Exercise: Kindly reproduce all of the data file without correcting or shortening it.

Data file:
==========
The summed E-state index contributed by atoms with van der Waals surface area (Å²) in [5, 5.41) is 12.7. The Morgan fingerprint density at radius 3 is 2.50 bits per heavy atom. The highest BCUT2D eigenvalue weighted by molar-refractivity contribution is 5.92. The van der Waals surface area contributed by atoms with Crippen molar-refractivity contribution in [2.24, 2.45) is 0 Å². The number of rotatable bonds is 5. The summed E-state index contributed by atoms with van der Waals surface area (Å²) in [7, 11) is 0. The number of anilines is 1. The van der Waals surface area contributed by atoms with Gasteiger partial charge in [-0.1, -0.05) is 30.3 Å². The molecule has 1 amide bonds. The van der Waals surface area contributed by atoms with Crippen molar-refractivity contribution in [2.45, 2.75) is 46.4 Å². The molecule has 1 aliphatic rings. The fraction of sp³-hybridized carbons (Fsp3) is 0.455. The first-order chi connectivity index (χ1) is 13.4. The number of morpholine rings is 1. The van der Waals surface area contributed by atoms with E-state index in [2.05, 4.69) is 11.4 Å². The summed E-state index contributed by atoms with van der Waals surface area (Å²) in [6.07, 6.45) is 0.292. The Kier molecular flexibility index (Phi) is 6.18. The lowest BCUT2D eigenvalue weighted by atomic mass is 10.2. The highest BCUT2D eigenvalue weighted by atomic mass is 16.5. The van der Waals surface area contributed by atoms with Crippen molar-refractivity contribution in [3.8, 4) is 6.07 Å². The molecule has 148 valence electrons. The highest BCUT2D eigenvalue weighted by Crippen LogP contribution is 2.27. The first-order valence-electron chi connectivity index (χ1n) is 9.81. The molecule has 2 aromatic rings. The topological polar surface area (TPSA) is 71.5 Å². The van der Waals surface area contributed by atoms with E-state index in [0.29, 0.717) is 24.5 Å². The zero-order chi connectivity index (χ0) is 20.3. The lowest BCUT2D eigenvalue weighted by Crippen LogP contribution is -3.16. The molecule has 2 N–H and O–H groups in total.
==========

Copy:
The summed E-state index contributed by atoms with van der Waals surface area (Å²) in [5, 5.41) is 12.7. The Morgan fingerprint density at radius 3 is 2.50 bits per heavy atom. The highest BCUT2D eigenvalue weighted by molar-refractivity contribution is 5.92. The van der Waals surface area contributed by atoms with Crippen molar-refractivity contribution in [2.24, 2.45) is 0 Å². The number of rotatable bonds is 5. The summed E-state index contributed by atoms with van der Waals surface area (Å²) in [7, 11) is 0. The number of anilines is 1. The van der Waals surface area contributed by atoms with Gasteiger partial charge in [-0.1, -0.05) is 30.3 Å². The molecule has 1 amide bonds. The van der Waals surface area contributed by atoms with Crippen molar-refractivity contribution in [2.45, 2.75) is 46.4 Å². The molecule has 1 aliphatic rings. The fraction of sp³-hybridized carbons (Fsp3) is 0.455. The first-order chi connectivity index (χ1) is 13.4. The number of morpholine rings is 1. The van der Waals surface area contributed by atoms with E-state index in [2.05, 4.69) is 11.4 Å². The summed E-state index contributed by atoms with van der Waals surface area (Å²) in [6.07, 6.45) is 0.292. The Kier molecular flexibility index (Phi) is 6.18. The lowest BCUT2D eigenvalue weighted by atomic mass is 10.2. The highest BCUT2D eigenvalue weighted by atomic mass is 16.5. The van der Waals surface area contributed by atoms with Crippen molar-refractivity contribution in [3.8, 4) is 6.07 Å². The molecule has 148 valence electrons. The highest BCUT2D eigenvalue weighted by Crippen LogP contribution is 2.27. The first-order valence-electron chi connectivity index (χ1n) is 9.81. The molecule has 2 aromatic rings. The topological polar surface area (TPSA) is 71.5 Å². The van der Waals surface area contributed by atoms with E-state index in [0.29, 0.717) is 24.5 Å². The zero-order chi connectivity index (χ0) is 20.3. The lowest BCUT2D eigenvalue weighted by Crippen LogP contribution is -3.16. The molecule has 2 N–H and O–H groups in total.